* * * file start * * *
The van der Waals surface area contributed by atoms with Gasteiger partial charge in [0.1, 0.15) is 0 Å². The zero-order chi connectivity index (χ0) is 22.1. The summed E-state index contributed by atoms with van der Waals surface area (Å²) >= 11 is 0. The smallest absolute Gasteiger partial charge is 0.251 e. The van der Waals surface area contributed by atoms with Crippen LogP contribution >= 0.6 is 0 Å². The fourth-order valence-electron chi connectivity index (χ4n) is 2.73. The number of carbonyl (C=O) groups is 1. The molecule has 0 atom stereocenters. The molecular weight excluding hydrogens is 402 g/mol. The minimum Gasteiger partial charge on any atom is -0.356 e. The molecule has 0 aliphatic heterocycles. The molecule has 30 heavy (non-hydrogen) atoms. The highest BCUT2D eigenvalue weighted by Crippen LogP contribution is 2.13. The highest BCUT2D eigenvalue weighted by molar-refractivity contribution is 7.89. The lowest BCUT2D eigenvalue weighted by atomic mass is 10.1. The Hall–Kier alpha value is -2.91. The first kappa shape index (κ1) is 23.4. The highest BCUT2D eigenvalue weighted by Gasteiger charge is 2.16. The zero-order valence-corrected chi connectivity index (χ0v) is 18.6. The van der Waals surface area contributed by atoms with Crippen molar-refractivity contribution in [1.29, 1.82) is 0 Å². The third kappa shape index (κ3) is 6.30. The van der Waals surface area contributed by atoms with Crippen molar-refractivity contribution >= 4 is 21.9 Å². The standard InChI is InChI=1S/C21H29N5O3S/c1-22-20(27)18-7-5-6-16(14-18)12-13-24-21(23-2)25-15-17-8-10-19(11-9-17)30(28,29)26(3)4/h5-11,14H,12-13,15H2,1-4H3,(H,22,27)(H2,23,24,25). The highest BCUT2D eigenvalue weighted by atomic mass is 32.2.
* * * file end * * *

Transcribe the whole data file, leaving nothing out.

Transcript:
The van der Waals surface area contributed by atoms with Gasteiger partial charge in [0.1, 0.15) is 0 Å². The zero-order chi connectivity index (χ0) is 22.1. The summed E-state index contributed by atoms with van der Waals surface area (Å²) >= 11 is 0. The smallest absolute Gasteiger partial charge is 0.251 e. The van der Waals surface area contributed by atoms with Crippen LogP contribution >= 0.6 is 0 Å². The fourth-order valence-electron chi connectivity index (χ4n) is 2.73. The number of carbonyl (C=O) groups is 1. The molecule has 0 atom stereocenters. The molecular weight excluding hydrogens is 402 g/mol. The minimum Gasteiger partial charge on any atom is -0.356 e. The molecule has 0 aliphatic heterocycles. The molecule has 30 heavy (non-hydrogen) atoms. The highest BCUT2D eigenvalue weighted by Crippen LogP contribution is 2.13. The highest BCUT2D eigenvalue weighted by molar-refractivity contribution is 7.89. The lowest BCUT2D eigenvalue weighted by atomic mass is 10.1. The Hall–Kier alpha value is -2.91. The first kappa shape index (κ1) is 23.4. The highest BCUT2D eigenvalue weighted by Gasteiger charge is 2.16. The zero-order valence-corrected chi connectivity index (χ0v) is 18.6. The van der Waals surface area contributed by atoms with Crippen molar-refractivity contribution in [1.29, 1.82) is 0 Å². The third kappa shape index (κ3) is 6.30. The van der Waals surface area contributed by atoms with Crippen molar-refractivity contribution >= 4 is 21.9 Å². The standard InChI is InChI=1S/C21H29N5O3S/c1-22-20(27)18-7-5-6-16(14-18)12-13-24-21(23-2)25-15-17-8-10-19(11-9-17)30(28,29)26(3)4/h5-11,14H,12-13,15H2,1-4H3,(H,22,27)(H2,23,24,25). The highest BCUT2D eigenvalue weighted by atomic mass is 32.2.